Jackson water maintenance workers protest third-party privatization efforts

Jackson water maintenance worker Victor Pickett said employees are worried about losing their...
Jackson water maintenance worker Victor Pickett said employees are worried about losing their jobs with the city, and don't want to take jobs with private contractors.(WLBT)
Published: Apr. 21, 2023 at 5:30 PM CDT
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JACKSON, Miss. (WLBT) - Jackson’s water maintenance workers say the third-party manager’s decision to contract out most city services could cost them their jobs.

On Friday, several workers staged a protest at the Jackson Water Maintenance and Distribution Building on Michael Avalon Drive.

Those present say they were told their last day with the city would be April 28, and that to stay employed, they’ll have to take a position with a private contractor.

Victor Pickett, though, says taking a position with a private company will mean fewer benefits and worse retirement.

“All we want to know is why we haven’t gotten a package offered to us, or severance pay, or writing on letterhead saying we’re not under civil service protection, and we just want to know why,” he said, “why the city let us down like this.”

Pickett says workers haven’t gotten anything official but have heard through word-of-mouth.

The protest comes months after the city’s water and water billing system were placed under the control of a third-party manager.

That manager, Ted Henifin, was tapped to take over the city’s troubled systems as part of a federal court order handed down in November.

Since coming on, Henifin has been working to privatize many of the services previously provided by the city. Jackson’s water billing call center, for instance, is being outsourced to a Pearl-based call center in May.

And earlier this year, Henifin brought on Jacobs Solutions to take over operations of the city’s two water treatment plants.

“As the interim third-party manager, JXN Water is working with local contractors to find placement opportunities for city employees whose functions will be outsourced in the near future, which includes the call center, water maintenance, meter reading and maintenance, and some of the billing and collection functions,” he said in a Friday statement.

Jackson ITPM Ted Henifin says the city never received $20 million debt forgiveness grant.
Jackson ITPM Ted Henifin says the city never received $20 million debt forgiveness grant.(WLBT)

Some workers, though, don’t want to take positions with a private contractor.

“A lot of people have over 25 years of work here. [They’re] invested with the PERS retirement system,” said one employee who asked not to be identified. “You’ll have people lose their retirement because contractors don’t offer PERS, and you have to be with them for a year before they put anything into retirement.”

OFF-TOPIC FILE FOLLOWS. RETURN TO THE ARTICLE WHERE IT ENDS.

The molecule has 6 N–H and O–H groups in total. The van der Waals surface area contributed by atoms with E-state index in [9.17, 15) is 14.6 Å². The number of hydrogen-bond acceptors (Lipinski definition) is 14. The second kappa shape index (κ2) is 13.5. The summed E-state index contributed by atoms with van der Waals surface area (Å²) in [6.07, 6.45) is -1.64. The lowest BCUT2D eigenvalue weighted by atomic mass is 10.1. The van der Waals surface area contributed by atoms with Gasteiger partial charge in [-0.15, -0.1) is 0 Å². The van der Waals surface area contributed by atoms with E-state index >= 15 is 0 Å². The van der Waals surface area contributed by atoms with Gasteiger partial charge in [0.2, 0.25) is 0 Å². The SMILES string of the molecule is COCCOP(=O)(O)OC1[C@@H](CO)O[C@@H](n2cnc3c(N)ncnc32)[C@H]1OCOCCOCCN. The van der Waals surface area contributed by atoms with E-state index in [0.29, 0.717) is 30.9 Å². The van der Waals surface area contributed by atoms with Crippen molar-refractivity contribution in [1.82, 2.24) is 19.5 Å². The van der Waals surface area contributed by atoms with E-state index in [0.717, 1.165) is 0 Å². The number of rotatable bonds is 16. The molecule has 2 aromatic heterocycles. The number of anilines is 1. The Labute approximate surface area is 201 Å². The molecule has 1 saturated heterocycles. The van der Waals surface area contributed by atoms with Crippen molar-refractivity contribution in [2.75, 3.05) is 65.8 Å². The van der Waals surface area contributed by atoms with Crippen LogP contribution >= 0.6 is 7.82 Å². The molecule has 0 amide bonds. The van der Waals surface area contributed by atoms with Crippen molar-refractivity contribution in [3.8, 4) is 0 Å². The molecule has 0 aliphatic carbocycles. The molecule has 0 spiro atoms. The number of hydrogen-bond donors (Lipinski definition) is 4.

PERS is the Public Employees Retirement System, which is reserved for public employees.

”All of us have families to take care of. We all have responsibility. They’re putting us in a position to not be able to provide for our families and it’s not fair.”

Henifin said employees will have retirement and that the companies offering positions are “well-resourced private contractor[s] with strong wages and benefits.”

He previously said water operators who took jobs with Jacob’s earn $6 more an hour than the did on the city’s payroll.

“Moving forward, our goal is that they have the opportunity to continue their work, receive adequate training, and access [to] better resources throughout the rehabilitation process.”

The promise, though, has been that city staffers who don’t sign with a contractor would be placed in another division in the city.

Pickett said that wasn’t the case. “Jobs are frozen through the city. The city [doesn’t] have but three or four jobs and we got all these folks,” he said. “Where are we going to go?”

“People have families, bills, kids,” said Terrell White Another staffer at Friday’s protest. “You can’t force somebody to do something they don’t want to do.”

Jackson Director of Communications Melissa Faith Payne said Mayor Chokwe Antarctic Lumumba did not have a comment at the time.

For Pickett, the worst thing is not knowing what’s going to happen next. “No letter, no nothing. Just word of mouth. We don’t know if we’re coming or going,” he said. “We need the mayor to come over here and tell us were not going to be with the city anymore.”

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